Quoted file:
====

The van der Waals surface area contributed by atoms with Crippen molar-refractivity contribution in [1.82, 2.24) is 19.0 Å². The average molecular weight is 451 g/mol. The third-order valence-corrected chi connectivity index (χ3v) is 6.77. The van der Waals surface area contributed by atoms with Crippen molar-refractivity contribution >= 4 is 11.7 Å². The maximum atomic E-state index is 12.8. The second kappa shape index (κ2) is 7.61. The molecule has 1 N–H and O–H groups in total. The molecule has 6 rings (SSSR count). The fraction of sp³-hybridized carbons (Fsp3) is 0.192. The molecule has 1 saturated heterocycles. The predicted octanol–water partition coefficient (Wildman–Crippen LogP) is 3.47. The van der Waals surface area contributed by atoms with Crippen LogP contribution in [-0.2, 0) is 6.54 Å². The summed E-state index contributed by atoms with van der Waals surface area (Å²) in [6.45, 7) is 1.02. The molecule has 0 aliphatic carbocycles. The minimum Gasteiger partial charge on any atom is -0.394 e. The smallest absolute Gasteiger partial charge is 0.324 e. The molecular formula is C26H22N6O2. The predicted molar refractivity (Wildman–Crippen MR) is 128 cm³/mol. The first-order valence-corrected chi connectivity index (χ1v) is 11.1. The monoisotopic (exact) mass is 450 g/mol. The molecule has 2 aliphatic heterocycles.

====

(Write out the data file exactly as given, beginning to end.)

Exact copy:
The van der Waals surface area contributed by atoms with Crippen molar-refractivity contribution in [1.82, 2.24) is 19.0 Å². The average molecular weight is 451 g/mol. The third-order valence-corrected chi connectivity index (χ3v) is 6.77. The van der Waals surface area contributed by atoms with Crippen molar-refractivity contribution >= 4 is 11.7 Å². The maximum atomic E-state index is 12.8. The second kappa shape index (κ2) is 7.61. The molecule has 1 N–H and O–H groups in total. The molecule has 6 rings (SSSR count). The fraction of sp³-hybridized carbons (Fsp3) is 0.192. The molecule has 1 saturated heterocycles. The predicted octanol–water partition coefficient (Wildman–Crippen LogP) is 3.47. The van der Waals surface area contributed by atoms with Crippen LogP contribution in [-0.2, 0) is 6.54 Å². The summed E-state index contributed by atoms with van der Waals surface area (Å²) in [6.45, 7) is 1.02. The molecule has 0 aliphatic carbocycles. The minimum Gasteiger partial charge on any atom is -0.394 e. The smallest absolute Gasteiger partial charge is 0.324 e. The molecular formula is C26H22N6O2. The predicted molar refractivity (Wildman–Crippen MR) is 128 cm³/mol. The first-order valence-corrected chi connectivity index (χ1v) is 11.1. The monoisotopic (exact) mass is 450 g/mol. The molecule has 2 aliphatic heterocycles.